Managing the moor is an important task in these challenging times and our scenery is ever-changing, just like the weather around us.
As farmers and gamekeepers, we battle the weather to feed our hardy moor sheep and look after the grouse that roam the heather.
We are on the moor 365 days of the year, trying to improve the natural habitats around us, which then suggests we have the most knowledge of that ecosystem.
However, is this being used effectively to shape emerging environmental schemes?
We are currently in limbo between two moor schemes, with the last one ending in February 2020.
A new scheme led by Natural England has been drafted for 2021, but we have had no input in shaping this, or even a question asked about how we see the moor.
These new management schemes are now even stating which breeds of hill sheep we can run.
Cheviot sheep are being heavily penalised, with NE classing them as 1.1 livestock units, which is the same as a lowland ewe.
This, therefore, reduces the amount of sheep you can run on the moor. Furthermore, pure breed Cheviot sheep are to be removed altogether.
On our stretch of heather moorland, we have both Cheviots and Swaledales.
Both breeds have their advantages and disadvantages, with the Swaledales coming into their own when they are drafted off the moor and the Cheviots leaving the most profit from lambs grazing the heather.
But we believe these sheep go hand in hand.
For a Natural England representative to say the Cheviots are no longer welcome for completely unfounded reasons is a bitter pill to swallow.
Payment structures and new schemes do need to change and, as farmers going forward, we are going to have to rely on other sources of income which, in my opinion, could be for the better.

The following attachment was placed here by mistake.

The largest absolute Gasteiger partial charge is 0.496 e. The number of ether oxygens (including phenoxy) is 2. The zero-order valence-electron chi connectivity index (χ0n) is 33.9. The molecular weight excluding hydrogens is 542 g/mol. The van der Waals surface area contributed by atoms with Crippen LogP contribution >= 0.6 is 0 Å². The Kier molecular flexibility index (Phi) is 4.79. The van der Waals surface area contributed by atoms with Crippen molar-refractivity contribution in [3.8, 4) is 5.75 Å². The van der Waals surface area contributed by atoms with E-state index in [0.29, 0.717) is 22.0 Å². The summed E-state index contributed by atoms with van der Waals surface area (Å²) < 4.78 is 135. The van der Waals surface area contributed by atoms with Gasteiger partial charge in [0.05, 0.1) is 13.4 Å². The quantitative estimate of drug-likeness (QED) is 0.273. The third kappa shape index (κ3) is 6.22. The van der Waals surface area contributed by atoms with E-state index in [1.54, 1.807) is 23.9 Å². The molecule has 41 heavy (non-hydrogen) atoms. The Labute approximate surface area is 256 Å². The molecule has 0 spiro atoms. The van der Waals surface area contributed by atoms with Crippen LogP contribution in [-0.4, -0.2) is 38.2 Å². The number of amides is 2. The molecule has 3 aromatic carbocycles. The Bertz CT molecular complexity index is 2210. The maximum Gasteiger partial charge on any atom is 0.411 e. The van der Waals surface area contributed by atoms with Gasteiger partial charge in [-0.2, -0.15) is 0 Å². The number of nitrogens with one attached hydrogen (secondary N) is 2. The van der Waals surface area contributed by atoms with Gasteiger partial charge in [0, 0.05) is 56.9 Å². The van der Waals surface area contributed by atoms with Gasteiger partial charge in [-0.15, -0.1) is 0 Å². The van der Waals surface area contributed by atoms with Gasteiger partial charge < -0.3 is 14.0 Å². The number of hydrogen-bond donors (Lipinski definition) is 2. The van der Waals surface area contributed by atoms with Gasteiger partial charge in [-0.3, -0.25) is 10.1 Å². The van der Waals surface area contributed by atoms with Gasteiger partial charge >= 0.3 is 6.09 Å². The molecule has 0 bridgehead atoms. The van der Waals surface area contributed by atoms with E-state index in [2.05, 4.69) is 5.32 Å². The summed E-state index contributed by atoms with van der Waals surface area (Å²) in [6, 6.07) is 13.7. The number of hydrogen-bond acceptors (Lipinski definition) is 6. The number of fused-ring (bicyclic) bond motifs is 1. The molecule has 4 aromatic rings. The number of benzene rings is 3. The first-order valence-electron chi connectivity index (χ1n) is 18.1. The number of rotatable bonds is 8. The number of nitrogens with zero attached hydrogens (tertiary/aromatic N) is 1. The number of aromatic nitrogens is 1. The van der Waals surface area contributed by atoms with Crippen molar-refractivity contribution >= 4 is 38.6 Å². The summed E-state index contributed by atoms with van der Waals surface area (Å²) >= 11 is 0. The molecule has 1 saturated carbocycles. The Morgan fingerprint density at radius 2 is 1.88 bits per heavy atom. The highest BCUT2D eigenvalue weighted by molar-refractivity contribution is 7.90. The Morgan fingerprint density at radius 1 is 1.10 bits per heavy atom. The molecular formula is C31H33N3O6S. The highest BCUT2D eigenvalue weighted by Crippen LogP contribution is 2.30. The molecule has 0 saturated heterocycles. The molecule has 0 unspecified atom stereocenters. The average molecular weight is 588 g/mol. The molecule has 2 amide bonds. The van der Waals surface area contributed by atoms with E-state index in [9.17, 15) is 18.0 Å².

However, to single out a breed that leaves the most profit on the moor in these current times is wrong.
To get behind these new regulations we also get a serious drop in remuneration.
For us to comply or to be happy about the decisions being made would be an uphill struggle.
If Natural England schemes continue to follow this agenda, local names such as Reeking Gill, Shunner Howe and the Brier will all be lost replaced with land parcels.
As a 27-year-old farmer I am deeply passionate about a future of farming in the uplands and my hope is we can come to a mutual understanding and give young people a future in our area.
But to do this we must revisit the question of Cheviot sheep on the moor.
If you look up Cheviot sheep, the National Sheep Association says ‘while the Cheviot is originally from Scotland, the Brecknock Hill Cheviot is particular to the Brecknockshire area of Wales (hills)’.
This is a hill breed that is very hardy and long living, with their lineage and nature showing they belong in the uplands.